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Stories from the Smithsonian's Wetland of the Future


Sep 21, 2021 06:39 PM

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James Holmquist
Ecologist @SERC
Holmquist is an ecologist specializing in wetlands and climate change issues at the ecosystem scale. He earned a B.A. in biology from Loyola Marymount University, where he was also an undergraduate researcher in the Ballona Wetlands. During his biology Ph.D. work at the University of California, Los Angeles (UCLA), he began to research feedbacks between wetland landscapes, atmosphere and climate on millennial time scales. He wrote his dissertation on the Holocene-length history of peat initiation, carbon storage and hydrology of remote boreal peat bogs in Northern Ontario, Canada. As a postdoc at UCLA, and now at SERC, Holmquist leads efforts to measure carbon storage rates in coastal wetlands using dated sediment cores, and contributes to models of coastal resilience in the face of projected sea level rise. As part of that effort, he works as manager of the Coastal Carbon Research Coordination Network, a network created to encourage data sharing and open access. (Photo credit: LBrown)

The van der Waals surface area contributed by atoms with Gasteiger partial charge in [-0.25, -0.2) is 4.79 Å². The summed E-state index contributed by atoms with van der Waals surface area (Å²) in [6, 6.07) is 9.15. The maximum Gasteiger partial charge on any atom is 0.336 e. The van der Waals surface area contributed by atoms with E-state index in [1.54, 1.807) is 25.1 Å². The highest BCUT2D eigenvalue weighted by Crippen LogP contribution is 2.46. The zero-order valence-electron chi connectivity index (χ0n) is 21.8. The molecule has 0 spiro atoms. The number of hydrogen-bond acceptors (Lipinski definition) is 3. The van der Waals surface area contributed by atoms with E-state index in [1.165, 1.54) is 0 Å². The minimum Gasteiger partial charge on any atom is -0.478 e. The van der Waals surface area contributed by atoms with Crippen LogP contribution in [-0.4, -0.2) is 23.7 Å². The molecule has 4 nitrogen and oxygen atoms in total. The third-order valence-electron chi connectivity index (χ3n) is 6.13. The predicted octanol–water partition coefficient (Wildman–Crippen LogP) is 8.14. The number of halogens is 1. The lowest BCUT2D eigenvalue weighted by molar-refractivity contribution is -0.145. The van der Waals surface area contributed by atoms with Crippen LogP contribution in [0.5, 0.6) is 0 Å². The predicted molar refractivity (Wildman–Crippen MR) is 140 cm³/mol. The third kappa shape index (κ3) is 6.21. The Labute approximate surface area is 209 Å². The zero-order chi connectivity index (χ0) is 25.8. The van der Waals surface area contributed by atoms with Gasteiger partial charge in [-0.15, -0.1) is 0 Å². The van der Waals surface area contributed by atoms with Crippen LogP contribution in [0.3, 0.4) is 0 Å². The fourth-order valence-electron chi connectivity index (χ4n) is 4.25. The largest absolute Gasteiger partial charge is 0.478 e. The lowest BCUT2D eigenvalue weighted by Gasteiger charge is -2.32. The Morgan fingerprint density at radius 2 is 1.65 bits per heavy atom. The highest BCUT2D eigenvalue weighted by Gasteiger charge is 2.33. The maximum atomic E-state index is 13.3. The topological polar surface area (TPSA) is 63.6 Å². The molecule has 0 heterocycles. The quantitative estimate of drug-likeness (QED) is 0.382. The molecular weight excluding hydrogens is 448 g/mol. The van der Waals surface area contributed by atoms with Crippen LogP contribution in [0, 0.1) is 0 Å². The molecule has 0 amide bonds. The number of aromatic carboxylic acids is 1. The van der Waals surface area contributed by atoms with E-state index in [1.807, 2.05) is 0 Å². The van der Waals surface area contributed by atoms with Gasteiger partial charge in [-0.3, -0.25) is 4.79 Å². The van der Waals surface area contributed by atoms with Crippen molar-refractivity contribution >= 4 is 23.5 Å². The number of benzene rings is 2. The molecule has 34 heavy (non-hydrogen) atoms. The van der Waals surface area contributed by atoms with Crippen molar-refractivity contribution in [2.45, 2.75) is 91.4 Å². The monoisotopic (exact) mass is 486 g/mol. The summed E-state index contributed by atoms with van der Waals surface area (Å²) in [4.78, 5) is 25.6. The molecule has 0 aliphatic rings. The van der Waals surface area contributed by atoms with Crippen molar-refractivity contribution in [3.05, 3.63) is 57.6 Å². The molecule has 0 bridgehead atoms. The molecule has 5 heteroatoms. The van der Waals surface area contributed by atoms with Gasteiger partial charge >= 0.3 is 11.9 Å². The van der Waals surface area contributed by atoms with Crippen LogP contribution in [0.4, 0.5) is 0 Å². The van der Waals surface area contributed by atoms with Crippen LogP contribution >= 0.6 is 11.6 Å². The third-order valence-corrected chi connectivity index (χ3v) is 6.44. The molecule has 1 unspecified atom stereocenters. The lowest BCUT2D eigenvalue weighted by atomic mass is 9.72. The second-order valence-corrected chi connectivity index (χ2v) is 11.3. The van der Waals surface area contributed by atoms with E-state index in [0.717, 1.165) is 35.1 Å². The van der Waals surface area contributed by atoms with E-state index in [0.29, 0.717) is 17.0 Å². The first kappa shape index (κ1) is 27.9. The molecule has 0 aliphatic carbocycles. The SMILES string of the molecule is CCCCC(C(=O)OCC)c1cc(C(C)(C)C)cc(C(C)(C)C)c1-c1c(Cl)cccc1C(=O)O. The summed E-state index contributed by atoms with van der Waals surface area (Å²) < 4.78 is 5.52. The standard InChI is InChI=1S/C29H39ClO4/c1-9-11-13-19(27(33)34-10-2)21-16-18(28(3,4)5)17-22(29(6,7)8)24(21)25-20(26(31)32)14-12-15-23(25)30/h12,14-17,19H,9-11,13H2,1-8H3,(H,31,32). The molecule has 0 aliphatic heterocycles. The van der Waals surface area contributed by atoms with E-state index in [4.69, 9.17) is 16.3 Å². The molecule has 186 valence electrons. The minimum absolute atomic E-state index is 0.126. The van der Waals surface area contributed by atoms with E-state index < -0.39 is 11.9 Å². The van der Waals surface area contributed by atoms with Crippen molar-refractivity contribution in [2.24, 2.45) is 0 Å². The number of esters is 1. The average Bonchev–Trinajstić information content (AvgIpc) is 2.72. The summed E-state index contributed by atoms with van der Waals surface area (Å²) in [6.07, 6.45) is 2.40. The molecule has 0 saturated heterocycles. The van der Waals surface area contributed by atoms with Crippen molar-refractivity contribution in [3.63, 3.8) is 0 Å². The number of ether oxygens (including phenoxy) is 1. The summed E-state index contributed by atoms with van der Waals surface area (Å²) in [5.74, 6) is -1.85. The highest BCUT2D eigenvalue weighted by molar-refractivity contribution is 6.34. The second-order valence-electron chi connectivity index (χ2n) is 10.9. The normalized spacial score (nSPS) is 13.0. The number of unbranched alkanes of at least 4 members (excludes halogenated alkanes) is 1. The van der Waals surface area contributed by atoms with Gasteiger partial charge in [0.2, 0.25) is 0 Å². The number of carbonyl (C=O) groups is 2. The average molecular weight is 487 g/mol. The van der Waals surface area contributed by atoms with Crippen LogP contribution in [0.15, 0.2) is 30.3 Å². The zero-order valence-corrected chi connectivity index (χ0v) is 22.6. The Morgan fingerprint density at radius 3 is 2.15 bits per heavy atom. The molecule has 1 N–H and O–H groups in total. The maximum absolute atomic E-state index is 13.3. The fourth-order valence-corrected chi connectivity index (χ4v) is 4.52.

Genevieve Noyce
Genevieve Noyce’s research spans landscapes from upland forests to wetlands, bringing together the fields of biogeochemistry, soil microbial ecology and environmental change. A better understanding of how ecosystems and the processes inside them are linked is crucial for predicting the planet’s future and managing our environment. Noyce works to understand these relationships, through long-term field experiments on the Smithsonian’s Global Change Research Wetland and smaller controlled lab studies. Noyce received her B.A. in environmental science in 2009 from Mount Holyoke College, her M.S. in earth sciences at the University of New Hampshire, a second M.S. in mathematics from King’s College in London, and her Ph.D. in physical geography in 2016 from the University of Toronto. (Photo credit: Pat Megonigal)